The Importance Of Better Text Tools comment

This might seem a little biased; text explaining why text is important.
Well it is...


Developing better text manipulation tools on computers seem to be very much on developers back burners of these days, probably as the other media are more glamorous and we finally have quite a few machines capable of dealing with the high bandwidth glamour data. It seems the higher the bandwidth the data is, the higher bandwidth tools are thrown at it. Hey, there is more to play with right? First text then still images, next audio and moving images, 3D and on and on. But words carry thoughts right?! Thoughts are pretty darn high bandwidth!

Benjamin Whorf's notion that language shapes the way we think puts some serious pressure on word processors. Word processors haven't really evolved since MacWrite. Word processors still remain very linear, very abstract (copy into the ether & paste) creatures. Word processor. Language tools, aren't trivial letter to mom devises. " changed the pressures of natural selection and so changed the structure of man." Sherwood L. Washburn (Scientific American Sep 1960) "...we are now coming to realize that humans and the machines they create are continuous..." Bruce Mazlish (The Fourth Discontinuity, p5/4) It's not like the machines we use, the media, isn't a part of us.

What would dear old Marshal say if he was around to see how we have squandered our language/thought manipulation tools? The opportunity for high bandwidth media has taken us for a ride, swooping us over the digital landscape so fast that we can barely make out the importance of low bandwidth, high context text data as we are sucked into the hot-rod CPU maelstrom. But yo! Hold your horses, there are other ways to go. We have to stop and smell the chocolate.

I'm not a high bandwidth luddite, mind you, I love playing around with high bandwidth data. All night long, Photoshoping, Brycing, Infini-d-ing, Premiereing... But the evolution of those tools is pretty obvious. However I feel like we are letting an important part of our communication life, and good old intellectual life, slip away in the cracks of only high bandwidth media r&d.

Our common, shared, knowledge is our external DNA, according to Stephen Hawking. Well, a lot of our knowledge anyway, is in the form of words, text. Text, text, text. This stuff.

Aristotle carried around the most fluid and flexible computing environment; a sand box. Vannevar Bush had his concept of the Memex, which emphasizes working by association. Alan Kay came up with the idea of the Dynabook and later the idea that a computer interface should mirror the ease if use of paper, with the computer intelligently interpreting what the user wants to do.

We are still so far away from getting an information environment which is as fluid as Aristotle's sand box yet provides us the rigidity and 'magic' that only computers can provide Do we need to wait for another revolution, or can we get there by making relatively incremental changes to what we already have? I'll have number two for one hundred please.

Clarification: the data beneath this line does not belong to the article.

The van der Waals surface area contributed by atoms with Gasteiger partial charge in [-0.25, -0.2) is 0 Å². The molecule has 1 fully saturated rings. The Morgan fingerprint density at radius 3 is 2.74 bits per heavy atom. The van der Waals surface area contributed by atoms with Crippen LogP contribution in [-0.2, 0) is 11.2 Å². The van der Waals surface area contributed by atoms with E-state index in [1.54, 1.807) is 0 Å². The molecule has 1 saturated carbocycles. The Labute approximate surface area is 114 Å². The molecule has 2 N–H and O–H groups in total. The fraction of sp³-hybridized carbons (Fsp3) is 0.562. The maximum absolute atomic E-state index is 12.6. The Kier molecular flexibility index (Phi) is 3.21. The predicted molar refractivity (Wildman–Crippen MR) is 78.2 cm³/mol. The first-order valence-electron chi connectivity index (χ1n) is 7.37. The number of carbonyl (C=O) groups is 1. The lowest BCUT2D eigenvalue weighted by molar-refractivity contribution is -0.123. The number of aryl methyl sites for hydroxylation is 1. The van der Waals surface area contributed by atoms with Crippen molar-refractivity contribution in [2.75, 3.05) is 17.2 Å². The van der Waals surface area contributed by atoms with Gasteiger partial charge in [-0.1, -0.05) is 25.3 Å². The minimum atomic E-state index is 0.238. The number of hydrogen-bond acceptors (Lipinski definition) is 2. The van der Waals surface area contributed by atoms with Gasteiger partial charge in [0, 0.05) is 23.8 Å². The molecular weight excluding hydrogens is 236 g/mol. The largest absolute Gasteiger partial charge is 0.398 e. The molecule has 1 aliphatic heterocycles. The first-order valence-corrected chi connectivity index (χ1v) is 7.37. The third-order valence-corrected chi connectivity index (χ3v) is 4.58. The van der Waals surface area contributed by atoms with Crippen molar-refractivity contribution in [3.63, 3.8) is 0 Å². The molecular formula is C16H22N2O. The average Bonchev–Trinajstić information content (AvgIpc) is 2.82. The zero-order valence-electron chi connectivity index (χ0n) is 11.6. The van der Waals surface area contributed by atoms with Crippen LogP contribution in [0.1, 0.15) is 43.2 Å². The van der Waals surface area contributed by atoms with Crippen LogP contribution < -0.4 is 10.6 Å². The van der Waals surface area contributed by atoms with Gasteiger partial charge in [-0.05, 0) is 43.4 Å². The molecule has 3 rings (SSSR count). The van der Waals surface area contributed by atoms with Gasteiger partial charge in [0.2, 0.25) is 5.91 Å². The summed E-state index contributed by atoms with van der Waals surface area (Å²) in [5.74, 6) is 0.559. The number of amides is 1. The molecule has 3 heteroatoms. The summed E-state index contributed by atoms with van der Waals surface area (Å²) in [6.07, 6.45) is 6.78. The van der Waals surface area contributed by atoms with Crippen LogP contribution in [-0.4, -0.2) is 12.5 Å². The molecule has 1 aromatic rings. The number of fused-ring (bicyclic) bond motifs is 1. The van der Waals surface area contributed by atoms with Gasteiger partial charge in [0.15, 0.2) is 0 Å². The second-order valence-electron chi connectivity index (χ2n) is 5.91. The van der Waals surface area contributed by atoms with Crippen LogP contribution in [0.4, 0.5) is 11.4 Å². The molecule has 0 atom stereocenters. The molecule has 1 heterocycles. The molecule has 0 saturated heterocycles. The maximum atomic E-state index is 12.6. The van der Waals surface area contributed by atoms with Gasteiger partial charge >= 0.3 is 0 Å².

What about simply adding a small scratch area to the right of your word processor window, where you can drag sections of text, so you'll be able to see what you've 'copied'. Remembering what you'd 'copied' before was not always easy. If the text is too large for a single line, it will get collapsed with "..." after it, denoting that there's more there. Drag as many sections of text over as you like, re-order them if you like, and drag them back and have them expand when they hit the page. This way you'll know what pieces have been taken out and which may need to be put back.

This little scratch area needn't be tied to a word processor though, it could be there of to the side when you surf the net, allowing you to simply drag the info you want over to the scratch area on your machine. There shouldn't be anything to stop you from dragging images or even 3D objects over, giving you a small preview image of this type of data. This scratch area could be expanded to fill the screen, giving you a totally fluid work space.

This would be a relatively easy thing to implement, but it would allow us to manipulate text, thoughts, ideas, more fluidly than we can now, and it wouldn't require us to learn something completely new, and of course, you'd keep all your current compatibilities you have now.

And all will be jolly.
I'm glad you agree, after all, if you didn't consider text important, you wouldn't be reading this. Or reading anything at all for that matter...

Please see "System Wide Scratch Area" in the Implementations section for a more detailed description of what the system wide scratch area might be like.


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